Friday, November 26, 2010

Review: Griftopia, by Matt Taibbi

I can't believe it. It's even worse than I thought.

In Griftopia, Matt Taibbi takes us through the series of financial disasters of the last decade, presenting them to us as a succession of long cons on the American consuming public, enabled by the government and perpetrated by the finance industry. He bookends the drama by a bit of political analysis, pointing out some basic and comic misunderstandings of the "Tea Party" demonstrators with a dollop of sympathy. They're right that the government is crapping on them. They just don't understand how it works, or who wins. (Writing this now with a family-time turkey hangover, and I'm appreciating Matt's point more than when I read it last week.) He tells us how it's intentionally complex, to obscure what the hell is going on, buried in miles of double negatives and lawyerly fine print, mostly as a justification for separating the rubes from their bucks. In the epilogue he notes how the political campaigns have sifted it down into idiotic narratives that ignore the essential conflict. In between, Matt offers the quasi-philosophical excuses for graft that began to seep up in the Reagan years, walks us through the tech bubble, the recent commodities spike, skims across the health insurance morrass, and spends a good couple chapters on the current real estate mess and its corrolary finance disasters, each given as a different view of the whole enterprise too structural to call a scam, each a different tentacle of some gigantic insensate octopus (his imagery), not much aware of the activities of the rest of it. At least one of the chapters is a reprise of one of his big Rolling Stone pieces, but the format is logical enough.

Most of the criticisms I've seen Matt Taibbi receive from his articles have boiled down to attacks on his style, or hurt feelings. (The multitrillion net grift that he tosses up once or twice is something I've seen disputed, but he's obviously including some lending actions of the federal reserve that's not well-disclosed, and is necessarily estimated, and is used in the text as a synonym for "huge" I think with the appropriate amount of confidence.) Me, I like the colorful language so much (evidence: this-here blog, although both us might go a little heavy on the adjectives) that I worry that it probably soften up my objectivity, although I can see how for normal people, frequent superlative use of words like "collossal" and "insane" and "fuck-ton" may be mistaken for an absence of mathematical precision, and how calling Alan Greenspan "the biggest asshole in the universe" or Rick Santelli a "shameless douchewad" or Lloyd Blankfein a "motherfucker" may worry semantic purists that Matt could be offering a smidgen too much of a personal hit. But keep in mind that attacking the man doesn't necessary mean it's an ad hominem fallacy. Matt's not calling them names in order to discredit their argument. For that, he's offering a couple hundred pages of evidence. What Taibbi is instead doing is examining their behavior and reporting the logical conclusion that they are, according to any useful colloquial understanding, major-league assholes. Sure it's an opinion, but it's supported. And it's a good antidote for the beetle-browed driness, jargon-heavy passion, or Delphic gobbldegook that is the usually accepted tone for the financial discussion, at least when it is directed toward the public. The admonition against strong words can serve as a cover for behavior that is outrageous enough to be worthy of them. Taibbi's technique of generating an emotional connection is useful. And it's worth noting that some the basic humanity in the big-time profit-seeking calculus is so deeply ignored. Call it an incredulous style, but I would likewise avoid calling it a fallacious appeal to incredulity. It's more like a comic act of frantically trying to point out something too large and obvious to easily notice. ("The fucking elephant! Don't you see?") And yeah, even if you want to argue (and I don't really) that Taibbi's a one-eyed journalist, it still puts him among the sparse royalty of that profession. He's not a comedian, but fuck it, he's funny, and the emotional connection he generates is of that vein, the sort that can help you accept uncomfortable little truths.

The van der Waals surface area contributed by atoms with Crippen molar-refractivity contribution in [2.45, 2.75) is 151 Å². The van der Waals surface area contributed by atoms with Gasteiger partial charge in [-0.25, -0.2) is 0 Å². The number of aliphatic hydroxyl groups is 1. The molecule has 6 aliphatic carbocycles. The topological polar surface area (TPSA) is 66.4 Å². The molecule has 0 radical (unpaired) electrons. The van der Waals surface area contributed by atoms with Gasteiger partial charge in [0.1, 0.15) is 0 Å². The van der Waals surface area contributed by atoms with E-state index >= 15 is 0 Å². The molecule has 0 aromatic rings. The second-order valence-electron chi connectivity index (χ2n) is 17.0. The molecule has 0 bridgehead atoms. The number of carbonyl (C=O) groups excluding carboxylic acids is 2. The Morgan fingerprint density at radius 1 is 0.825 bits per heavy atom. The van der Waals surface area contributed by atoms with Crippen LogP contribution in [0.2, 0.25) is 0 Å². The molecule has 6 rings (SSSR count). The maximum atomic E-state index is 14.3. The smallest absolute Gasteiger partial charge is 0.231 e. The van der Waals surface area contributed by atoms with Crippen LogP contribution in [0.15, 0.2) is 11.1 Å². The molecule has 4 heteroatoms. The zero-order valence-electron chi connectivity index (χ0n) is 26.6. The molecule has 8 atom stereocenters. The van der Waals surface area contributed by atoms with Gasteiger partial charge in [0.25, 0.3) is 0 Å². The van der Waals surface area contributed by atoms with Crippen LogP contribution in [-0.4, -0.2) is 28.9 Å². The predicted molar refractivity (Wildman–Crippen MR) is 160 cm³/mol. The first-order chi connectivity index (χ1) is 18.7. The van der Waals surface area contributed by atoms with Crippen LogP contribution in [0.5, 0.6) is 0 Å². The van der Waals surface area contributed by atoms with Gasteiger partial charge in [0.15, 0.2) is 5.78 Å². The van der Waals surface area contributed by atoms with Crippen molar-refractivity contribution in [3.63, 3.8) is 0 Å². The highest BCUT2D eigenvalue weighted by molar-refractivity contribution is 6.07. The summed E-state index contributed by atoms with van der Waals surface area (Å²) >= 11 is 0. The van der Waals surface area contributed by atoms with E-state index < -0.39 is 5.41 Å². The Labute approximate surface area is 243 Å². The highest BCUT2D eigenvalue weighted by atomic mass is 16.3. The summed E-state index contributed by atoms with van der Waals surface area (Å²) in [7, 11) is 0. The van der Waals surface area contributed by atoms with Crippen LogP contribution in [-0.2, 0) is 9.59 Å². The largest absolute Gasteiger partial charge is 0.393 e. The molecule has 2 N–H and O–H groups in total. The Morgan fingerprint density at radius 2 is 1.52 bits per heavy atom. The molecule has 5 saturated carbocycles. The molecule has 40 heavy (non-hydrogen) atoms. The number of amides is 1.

My objections to Griftopia are small, and run in the territory of praising the book with faint damns. I appreciate the research Taibbi did here, and his willingness to explain and condense things for his readers is bloody useful. But on the other hand, I'm wary of entertaining explanations of boring subjects. My spider-sense occasionally got tingling, got me thinking it's little too like an "edgy" kids' science show or something (a certain glibness that sometimes generates allergy symptoms, even if I don't generally find them to be wrong), and maybe he's missing important subtleties in the service of a greater valid point. The issue is that the grift penetrates deeper into some economic sectors than others, and even there, on some firms and practices more than others. I don't think this is lost exactly, but the chapters are given approximately equal emphasis, and I don't think all of them have purely economic causes, or were generated with the same level of gleeful amorality or outright contempt toward the lower classes.